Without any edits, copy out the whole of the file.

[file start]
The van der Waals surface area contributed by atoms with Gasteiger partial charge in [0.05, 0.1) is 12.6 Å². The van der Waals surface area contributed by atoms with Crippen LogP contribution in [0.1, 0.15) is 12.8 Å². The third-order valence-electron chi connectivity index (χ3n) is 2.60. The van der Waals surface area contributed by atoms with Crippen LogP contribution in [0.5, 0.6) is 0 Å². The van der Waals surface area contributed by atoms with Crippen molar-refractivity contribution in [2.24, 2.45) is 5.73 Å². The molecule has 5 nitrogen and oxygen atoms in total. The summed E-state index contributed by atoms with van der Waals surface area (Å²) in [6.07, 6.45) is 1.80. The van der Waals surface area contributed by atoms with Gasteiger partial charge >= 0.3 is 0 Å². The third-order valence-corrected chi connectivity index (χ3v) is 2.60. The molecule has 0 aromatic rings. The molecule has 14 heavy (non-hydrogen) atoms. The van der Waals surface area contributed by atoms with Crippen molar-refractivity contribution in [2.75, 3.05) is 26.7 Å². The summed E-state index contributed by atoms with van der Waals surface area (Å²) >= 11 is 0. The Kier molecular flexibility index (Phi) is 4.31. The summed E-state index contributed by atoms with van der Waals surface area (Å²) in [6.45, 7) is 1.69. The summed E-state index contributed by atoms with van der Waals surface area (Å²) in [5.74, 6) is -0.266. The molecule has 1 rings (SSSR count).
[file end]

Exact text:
The van der Waals surface area contributed by atoms with Gasteiger partial charge in [0.05, 0.1) is 12.6 Å². The van der Waals surface area contributed by atoms with Crippen LogP contribution in [0.1, 0.15) is 12.8 Å². The third-order valence-electron chi connectivity index (χ3n) is 2.60. The van der Waals surface area contributed by atoms with Crippen LogP contribution in [0.5, 0.6) is 0 Å². The van der Waals surface area contributed by atoms with Crippen molar-refractivity contribution in [2.24, 2.45) is 5.73 Å². The molecule has 5 nitrogen and oxygen atoms in total. The summed E-state index contributed by atoms with van der Waals surface area (Å²) in [6.07, 6.45) is 1.80. The van der Waals surface area contributed by atoms with Gasteiger partial charge >= 0.3 is 0 Å². The third-order valence-corrected chi connectivity index (χ3v) is 2.60. The molecule has 0 aromatic rings. The molecule has 14 heavy (non-hydrogen) atoms. The van der Waals surface area contributed by atoms with Crippen molar-refractivity contribution in [2.75, 3.05) is 26.7 Å². The summed E-state index contributed by atoms with van der Waals surface area (Å²) >= 11 is 0. The Kier molecular flexibility index (Phi) is 4.31. The summed E-state index contributed by atoms with van der Waals surface area (Å²) in [6.45, 7) is 1.69. The summed E-state index contributed by atoms with van der Waals surface area (Å²) in [5.74, 6) is -0.266. The molecule has 1 rings (SSSR count).